Uniform and Selfstabilizing fair mutual exclusion . . .
, 2002
"... This paper presents a uniform randomized selfstabilizing mutual exclusion algorithm for an anonymous unidirectional ring of any size n, running under an unfair distributed scheduler (ddaemon).The system is stabilized with probability 1 in O(n³) expected number of steps, and each process is privile ..."
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Cited by 10 (0 self)
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This paper presents a uniform randomized selfstabilizing mutual exclusion algorithm for an anonymous unidirectional ring of any size n, running under an unfair distributed scheduler (ddaemon).The system is stabilized with probability 1 in O(n³) expected number of steps, and each process is privileged at least once in every 2n steps, once it is stabilized.
Selfstabilizing deterministic TDMA for sensor networks
 PROCEEDINGS OF THE SECOND INTERNATIONAL CONFERENCE ON DISTRIBUTED COMPUTING AND INTERNET TECHNOLOGY (ICDCIT), LNCS 3816
, 2005
"... An algorithm for time division multiple access (TDMA) is found to be applicable in converting existing distributed algorithms into a model that is consistent with sensor networks. Such a TDMA service needs to be selfstabilizing so that in the event of corruption of assigned slots and clock drift, ..."
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Cited by 9 (0 self)
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An algorithm for time division multiple access (TDMA) is found to be applicable in converting existing distributed algorithms into a model that is consistent with sensor networks. Such a TDMA service needs to be selfstabilizing so that in the event of corruption of assigned slots and clock drift, it recovers to states from where TDMA slots are consistent. Previous selfstabilizing solutions for TDMA are either randomized or assume that the topology is known upfront and cannot change. Thus, the question of feasibility of selfstabilizing deterministic TDMA algorithm where topology is unknown remains open. In this paper, we present a selfstabilizing, deterministic algorithm for TDMA in networks where a sensor is aware of only its neighbors. This is the first such algorithm that achieves these properties. Moreover, this is the first algorithm that demonstrates the feasibility of stabilizationpreserving, deterministic transformation of a shared memory distributed program on an arbitrary topology into a program that is consistent with the sensor network model.
A SelfStabilizing Distributed Algorithm for Minimal Total Domination in an Arbitrary System Graph
 Computers and Mathematics with Applications
, 2003
"... In a graph # # #####, a set # # # is said to be total dominating if every # # # is adjacent to some member of #. When the graph represents a communication network, a total dominating set corresponds to a collection of servers having a certain desirable backup property, namely, that every server is a ..."
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Cited by 7 (2 self)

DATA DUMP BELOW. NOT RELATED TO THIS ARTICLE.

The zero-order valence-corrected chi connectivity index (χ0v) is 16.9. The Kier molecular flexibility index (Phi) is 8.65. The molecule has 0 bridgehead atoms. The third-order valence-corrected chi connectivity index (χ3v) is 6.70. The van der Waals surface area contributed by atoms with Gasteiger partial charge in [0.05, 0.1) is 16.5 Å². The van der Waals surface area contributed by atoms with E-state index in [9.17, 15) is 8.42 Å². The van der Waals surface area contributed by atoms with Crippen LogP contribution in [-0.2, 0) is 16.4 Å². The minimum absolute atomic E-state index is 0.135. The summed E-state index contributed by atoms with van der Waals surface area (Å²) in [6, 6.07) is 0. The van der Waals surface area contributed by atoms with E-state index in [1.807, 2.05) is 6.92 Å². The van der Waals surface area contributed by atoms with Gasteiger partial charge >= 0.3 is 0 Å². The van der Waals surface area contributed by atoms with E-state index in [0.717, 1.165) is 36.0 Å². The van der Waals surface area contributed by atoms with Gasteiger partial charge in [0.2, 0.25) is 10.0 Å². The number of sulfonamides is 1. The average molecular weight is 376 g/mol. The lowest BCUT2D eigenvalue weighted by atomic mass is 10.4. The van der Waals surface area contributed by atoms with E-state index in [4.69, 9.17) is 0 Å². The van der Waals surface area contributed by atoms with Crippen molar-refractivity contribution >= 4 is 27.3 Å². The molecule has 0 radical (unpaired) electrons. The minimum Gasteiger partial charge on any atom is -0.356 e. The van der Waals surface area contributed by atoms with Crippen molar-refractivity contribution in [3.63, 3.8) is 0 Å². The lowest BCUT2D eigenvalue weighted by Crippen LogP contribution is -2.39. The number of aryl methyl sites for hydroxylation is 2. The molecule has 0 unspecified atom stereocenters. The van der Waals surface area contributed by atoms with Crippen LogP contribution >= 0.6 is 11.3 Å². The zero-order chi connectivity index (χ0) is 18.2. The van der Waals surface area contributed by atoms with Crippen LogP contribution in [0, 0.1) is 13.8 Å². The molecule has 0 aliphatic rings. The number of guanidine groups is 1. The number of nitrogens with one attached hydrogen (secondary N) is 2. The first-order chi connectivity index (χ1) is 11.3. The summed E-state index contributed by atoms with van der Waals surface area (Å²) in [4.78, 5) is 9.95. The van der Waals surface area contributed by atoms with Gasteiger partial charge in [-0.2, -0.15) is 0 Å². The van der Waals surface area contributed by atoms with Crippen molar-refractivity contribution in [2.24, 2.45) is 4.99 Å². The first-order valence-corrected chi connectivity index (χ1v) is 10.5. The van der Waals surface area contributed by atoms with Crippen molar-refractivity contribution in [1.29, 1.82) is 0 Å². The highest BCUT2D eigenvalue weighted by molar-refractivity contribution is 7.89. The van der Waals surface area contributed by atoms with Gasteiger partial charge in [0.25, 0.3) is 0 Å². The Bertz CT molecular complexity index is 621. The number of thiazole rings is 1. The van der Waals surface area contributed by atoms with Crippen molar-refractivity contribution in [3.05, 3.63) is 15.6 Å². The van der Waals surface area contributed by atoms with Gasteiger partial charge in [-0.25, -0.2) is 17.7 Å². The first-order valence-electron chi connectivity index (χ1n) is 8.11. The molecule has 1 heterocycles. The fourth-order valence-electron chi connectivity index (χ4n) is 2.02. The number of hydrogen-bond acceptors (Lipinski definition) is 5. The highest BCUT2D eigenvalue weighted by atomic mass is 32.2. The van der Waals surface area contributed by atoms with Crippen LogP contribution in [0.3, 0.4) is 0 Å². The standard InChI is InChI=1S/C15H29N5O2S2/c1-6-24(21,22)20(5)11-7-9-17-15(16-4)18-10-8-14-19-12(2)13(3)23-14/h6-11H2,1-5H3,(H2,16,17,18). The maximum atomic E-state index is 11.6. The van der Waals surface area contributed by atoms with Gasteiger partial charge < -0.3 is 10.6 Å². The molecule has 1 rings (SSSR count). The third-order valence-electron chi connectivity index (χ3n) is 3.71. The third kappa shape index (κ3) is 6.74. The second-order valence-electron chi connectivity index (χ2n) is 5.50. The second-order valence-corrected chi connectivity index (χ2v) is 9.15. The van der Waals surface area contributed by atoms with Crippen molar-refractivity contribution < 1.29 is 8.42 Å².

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In a graph # # #####, a set # # # is said to be total dominating if every # # # is adjacent to some member of #. When the graph represents a communication network, a total dominating set corresponds to a collection of servers having a certain desirable backup property, namely, that every server is adjacent to some other server. Selfstabilization, introduced by Dijkstra [1, 2], is the most inclusive approach to fault tolerance in distributed systems [3, 4]. We propose a new selfstabilizing distributed algorithm for finding a minimal total dominating set in an arbitrary graph. We also show how the basic ideas behind the proposed protocol can be generalized to solve other related problems.
Linear Time SelfStabilizing Colorings
, 2003
"... We propose two new selfstabilizing distributed algorithms for proper Δ + 1(Δ is the maximum degree of a node in the graph) colorings of arbitrary system graphs. Both algorithms are capable of working with multiple type of daemons (schedulers) as is the most recent algorithm by Gradinari ..."
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Cited by 6 (0 self)
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We propose two new selfstabilizing distributed algorithms for proper Δ + 1(Δ is the maximum degree of a node in the graph) colorings of arbitrary system graphs. Both algorithms are capable of working with multiple type of daemons (schedulers) as is the most recent algorithm by Gradinariu and Tixeuil [OPODIS'2000, 2000, pp. 5570]. The first algorithm converges in O(m) moves while the second converges in at most n moves (n is the number of nodes and m is the number of edges in the graph) as opposed to the O(Δ × n) moves required by the algorithm by Gradinariu and Tixeuil [OPODIS'2000, 2000, pp. 5570]. The second improvement is that neither of the proposed algorithms requires each node to have knowledge of Δ, as is required by Gradinariu and Tixeuil [OPODIS'2000, 2000, pp. 5570]. Further, the coloring produced by our first algorithm provides an interesting type of coloring, called a Grundy Coloring [Jensen and Toft, Graph Coloring Problems, 1995].